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Hope for Duchenne muscular dystrophy patients by new drugs

Duchenne muscular dystrophy (DMD) is a genetic disorder characterized by progressive muscle degeneration and weakness. It is one of nine types of muscular dystrophy.

DMD is caused by an absence of dystrophin, a protein that helps keep muscle cells intact. Symptom onset is in early childhood, usually between ages 3 and 5. The disease primarily affects boys, but in rare cases it can affect girls.

Muscle weakness can begin as early as age 3, first affecting the muscles of the hips, pelvic area, thighs and shoulders, and later the skeletal (voluntary) muscles in the arms, legs and trunk. The calves often are enlarged. By the early teens, the heart and respiratory muscles also are affected.

The new drug has been approved by the FDA for the treatment of DMD. It is an “exon skipping antisense oligonucleotide” that modulates the genetics of the DMD patients to slow the progression of their disease.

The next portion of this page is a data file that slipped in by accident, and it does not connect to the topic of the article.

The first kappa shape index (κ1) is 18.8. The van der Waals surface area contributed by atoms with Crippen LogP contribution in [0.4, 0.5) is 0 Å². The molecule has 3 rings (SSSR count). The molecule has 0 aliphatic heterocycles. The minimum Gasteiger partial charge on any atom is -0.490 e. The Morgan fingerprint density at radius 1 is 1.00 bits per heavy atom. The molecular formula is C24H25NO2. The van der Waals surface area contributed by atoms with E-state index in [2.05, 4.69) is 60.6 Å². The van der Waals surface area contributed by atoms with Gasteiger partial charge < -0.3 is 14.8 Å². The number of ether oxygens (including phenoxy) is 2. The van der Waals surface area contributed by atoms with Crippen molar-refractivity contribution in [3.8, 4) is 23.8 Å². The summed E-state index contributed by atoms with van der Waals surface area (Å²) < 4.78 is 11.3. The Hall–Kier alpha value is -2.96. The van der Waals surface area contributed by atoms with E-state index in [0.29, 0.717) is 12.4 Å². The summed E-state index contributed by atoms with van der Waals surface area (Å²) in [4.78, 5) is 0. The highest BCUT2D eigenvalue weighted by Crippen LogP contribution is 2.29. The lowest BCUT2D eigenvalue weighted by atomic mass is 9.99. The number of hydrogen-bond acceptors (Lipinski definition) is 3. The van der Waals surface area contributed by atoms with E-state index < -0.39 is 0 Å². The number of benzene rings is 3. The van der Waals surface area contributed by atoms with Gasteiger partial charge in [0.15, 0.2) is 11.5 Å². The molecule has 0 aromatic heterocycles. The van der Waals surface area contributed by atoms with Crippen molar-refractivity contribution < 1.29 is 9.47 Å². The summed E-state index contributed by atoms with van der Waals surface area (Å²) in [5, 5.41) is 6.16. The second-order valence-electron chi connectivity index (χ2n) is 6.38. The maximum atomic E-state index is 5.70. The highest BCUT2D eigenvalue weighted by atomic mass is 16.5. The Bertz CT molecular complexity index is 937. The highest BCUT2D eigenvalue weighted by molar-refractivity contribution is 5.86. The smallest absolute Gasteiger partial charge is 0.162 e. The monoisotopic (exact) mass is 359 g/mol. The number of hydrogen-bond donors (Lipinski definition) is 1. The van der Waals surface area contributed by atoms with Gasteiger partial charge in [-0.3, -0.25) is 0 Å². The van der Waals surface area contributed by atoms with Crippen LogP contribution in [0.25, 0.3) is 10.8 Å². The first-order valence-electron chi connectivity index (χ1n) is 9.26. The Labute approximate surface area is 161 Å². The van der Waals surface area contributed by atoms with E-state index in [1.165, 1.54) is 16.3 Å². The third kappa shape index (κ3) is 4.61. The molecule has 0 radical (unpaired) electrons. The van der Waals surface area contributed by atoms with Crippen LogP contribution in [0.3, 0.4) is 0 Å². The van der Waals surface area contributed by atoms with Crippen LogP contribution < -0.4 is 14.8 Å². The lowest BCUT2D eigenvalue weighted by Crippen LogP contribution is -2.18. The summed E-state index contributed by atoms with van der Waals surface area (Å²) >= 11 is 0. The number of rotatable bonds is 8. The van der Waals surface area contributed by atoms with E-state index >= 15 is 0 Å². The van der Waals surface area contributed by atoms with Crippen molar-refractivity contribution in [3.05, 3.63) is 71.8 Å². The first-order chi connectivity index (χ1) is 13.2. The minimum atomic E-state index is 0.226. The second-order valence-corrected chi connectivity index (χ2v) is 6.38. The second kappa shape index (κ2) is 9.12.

This study was led by Dr. Navid Z. Khan, Senior Director, Global Medical Affairs, Sarepta Therapeutics, Inc., Cambridge, MA, USA. He and his team assessed the effect of a new drug on respiratory functions in DMD patients from three clinical trials and compared it with patients from Cooperative International Neuromuscular Research Group Duchenne Natural History Study (CINRG DNHS) global database.

Data from more than 400 DMD patients were divided into three cohorts, of which 13 percent have typical DMD mutations. These mutations can be treated by the exon 51 skipping therapy, explain the researchers.(source)

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